SINGAPORE (CNN) -- Where's the Geek Terminal in this city?
Not just for geeks: An entrepreneur hopes to make Web browsing an enjoyable experience in Singapore.
That's what a Singapore entrepreneur hopes you'll be asking on your business travels in a few years. Christopher Lee and his partners got fed up with the difficulty they faced trying to get connected to the Internet -- and to electrical outlets -- while on business trips.
The frustrations are familiar to many. A cafe or restaurant might offer free Wi-Fi, but then no electrical outlet, or vice versa -- and the waitress gives you dirty looks for lingering. Or your hotel charges high connection fees. Or an Internet cafe is essentially an arcade, with loudspeakers blaring screams and explosions from violent online games -- and every other customer is a teenage boy.
The list goes on.
Lee decided there was demand for a convenient, professional place where customers could feel welcome to do business for as long as they pleased, alone or in a group, without pressure to buy anything. The first Geek Terminal, in Singapore, is the result (www.geekterminal.com).
When I visited they were rearranging the furniture, and it looked like they weren't quite ready for business. This was an illusion. The cafe space (3,000 square feet) has a modular design where supposedly sound-proof dividers can cordon off sections for private meetings, and they were rearranging things after such a meeting.
The comfortable red chairs and white circular tables (the walls are white, too) are easily rearranged. For electricity, devices can be plugged in anywhere along thin tracks that crisscross the carpeted floor. Adaptors that work with the tracks ensure practically any type of gadget can get juice. Broadband outlets are everywhere, and fast wireless access is also available. It's all free.
Technology partners provide gadgets if you didn't bring your own -- or if you just want to examine their latest products. You can use a cutting-edge laptop from Apple or Compaq, for instance, or a smart-phone from Nokia, or an all-in-one office machine from Canon. There's usually no charge, except there might be a small fee for something like printing. High-definition TVs, VOIP phones, projectors and game consoles are also showcased -- and usually available for free use.
For the technology partners, it's a way to share their latest products in the right part of town to the right crowd of people. Geek Terminal is in the heart of the central business district. "Our location is a big selling point," says Lee. "Many of our technology partners would love to have a showroom right in the middle of town but can't afford it. We are helping to be their showcase."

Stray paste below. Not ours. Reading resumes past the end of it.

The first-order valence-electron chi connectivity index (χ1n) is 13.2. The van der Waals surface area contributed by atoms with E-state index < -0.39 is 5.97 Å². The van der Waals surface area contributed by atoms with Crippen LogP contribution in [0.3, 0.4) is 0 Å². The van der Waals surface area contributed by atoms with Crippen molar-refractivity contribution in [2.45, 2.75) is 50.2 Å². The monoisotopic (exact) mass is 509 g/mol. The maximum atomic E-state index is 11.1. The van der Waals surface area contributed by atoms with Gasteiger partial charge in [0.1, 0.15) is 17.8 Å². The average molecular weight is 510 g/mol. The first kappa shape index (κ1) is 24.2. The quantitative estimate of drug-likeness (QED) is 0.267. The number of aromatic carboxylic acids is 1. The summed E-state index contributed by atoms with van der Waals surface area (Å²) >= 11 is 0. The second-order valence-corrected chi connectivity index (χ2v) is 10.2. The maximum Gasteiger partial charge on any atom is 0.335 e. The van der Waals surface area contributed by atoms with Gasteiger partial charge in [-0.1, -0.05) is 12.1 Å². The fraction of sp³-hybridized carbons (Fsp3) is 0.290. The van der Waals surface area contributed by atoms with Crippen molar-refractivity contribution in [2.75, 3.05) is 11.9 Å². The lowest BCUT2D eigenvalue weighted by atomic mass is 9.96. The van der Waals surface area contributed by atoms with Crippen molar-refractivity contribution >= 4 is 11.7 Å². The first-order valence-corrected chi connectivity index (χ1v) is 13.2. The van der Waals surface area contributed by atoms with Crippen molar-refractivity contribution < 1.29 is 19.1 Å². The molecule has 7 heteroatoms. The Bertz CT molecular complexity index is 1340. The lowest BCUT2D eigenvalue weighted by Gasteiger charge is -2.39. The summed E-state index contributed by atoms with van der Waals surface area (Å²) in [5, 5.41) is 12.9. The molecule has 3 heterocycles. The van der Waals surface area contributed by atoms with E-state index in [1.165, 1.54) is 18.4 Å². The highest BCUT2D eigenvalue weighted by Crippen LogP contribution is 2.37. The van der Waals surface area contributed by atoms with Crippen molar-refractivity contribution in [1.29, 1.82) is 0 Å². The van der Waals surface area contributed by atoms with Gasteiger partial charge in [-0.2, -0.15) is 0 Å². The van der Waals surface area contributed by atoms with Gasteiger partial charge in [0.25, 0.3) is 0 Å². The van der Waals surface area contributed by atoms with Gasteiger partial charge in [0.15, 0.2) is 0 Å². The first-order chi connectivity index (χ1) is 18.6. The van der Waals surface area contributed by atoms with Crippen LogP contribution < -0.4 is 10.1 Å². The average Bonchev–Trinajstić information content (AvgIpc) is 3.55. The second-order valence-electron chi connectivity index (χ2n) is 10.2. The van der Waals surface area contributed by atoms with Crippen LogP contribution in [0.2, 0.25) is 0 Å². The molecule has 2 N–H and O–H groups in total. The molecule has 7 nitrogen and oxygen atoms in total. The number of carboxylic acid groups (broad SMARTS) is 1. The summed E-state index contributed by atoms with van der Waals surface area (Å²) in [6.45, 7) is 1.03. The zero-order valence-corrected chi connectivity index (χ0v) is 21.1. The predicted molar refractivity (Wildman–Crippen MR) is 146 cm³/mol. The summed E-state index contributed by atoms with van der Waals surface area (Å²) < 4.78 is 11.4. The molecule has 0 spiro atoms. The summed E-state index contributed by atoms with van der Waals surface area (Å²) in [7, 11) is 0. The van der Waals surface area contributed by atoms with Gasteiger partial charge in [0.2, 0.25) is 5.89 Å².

For Nokia, another appeal of Geek Terminal is that it allows a potential buyer to try out, say, Wi-Fi on a handset -- in the same kind of environment they're likely to use it in, namely a cafe or restaurant.
"This is a interesting arrangement for us in the sense that consumers get to try the Nokia devices in a natural environment, which they might want to do," says Lim Wee Khee, marketing manager for Nokia in Singapore.
One potential flaw in the business model is if technology partners can't be sold on the idea. In safe, squeaky clean Singapore, that hasn't been a problem, says Lee, and so far no one has ruled him out. Whether it works in more rough-and-tumble cities or neighborhoods remains to be seen. Lee envisions a Geek Terminal in major hub cities -- always in a prime business location with an appealing demographic. Dubai, Kuala Lumpur, and Hong Kong are among the future targets.
When I visited, I saw several lunch meetings centered around laptop screens, and a few customers talking over Skype headphones connected to their laptops. (There are no desktop computers at Geek Terminal.) Lee says the cafe has regulars who spend much of the day there hunched over their laptops.
Paddy Tan, a local technology entrepreneur, has visited the cafe between meetings to check e-mail, do instant messaging, update his Web site and use Skype between meetings with clients. He's also used it for meetings with clients, and to demonstrate his products. The closest comparison he can think of for Geek Terminal is a frequent-flier lounge at an airport.
He faults Geek Terminal's location. Though centrally located, it's in a bit of nook that's slightly difficult to find and unlikely to attract many passersby. "It needs to create more visibility to more potential customers," he says.
Darryl Kang, a blogger and analyst programmer, also uses Geek Terminal. "It's the ideal place to be for geeks and the tech-savvy, but the non-tech-savvy won't feel out of place, as it is just like any other cafe/restaurant," he says.
So ... what's the catch? For visitors, there isn't one. That's the odd thing about Geek Terminal. No personal information, like an e-mail address, is asked for. (At least not yet -- Lee says that might be asked for in the future for announcing cafe events.)
This is in contrast to Singapore's expanding Wireless@SG service. Driven by the government's Infocomm Development Authority, this free Wi-Fi service covers much of the city-state's central business district, but it requires registering with your name, cell-phone number, and passport or citizen ID number.
You can just sit down, plug in, and get to work, or play around with cutting-edge gadgets, and it's all free. Yes, there's food and beverage from an Illy's coffee counter, but ordering anything is optional.
Whether the business model works in the long run or needs to be modified remains to be seen -- the cafe opened in June. E-mail to a friend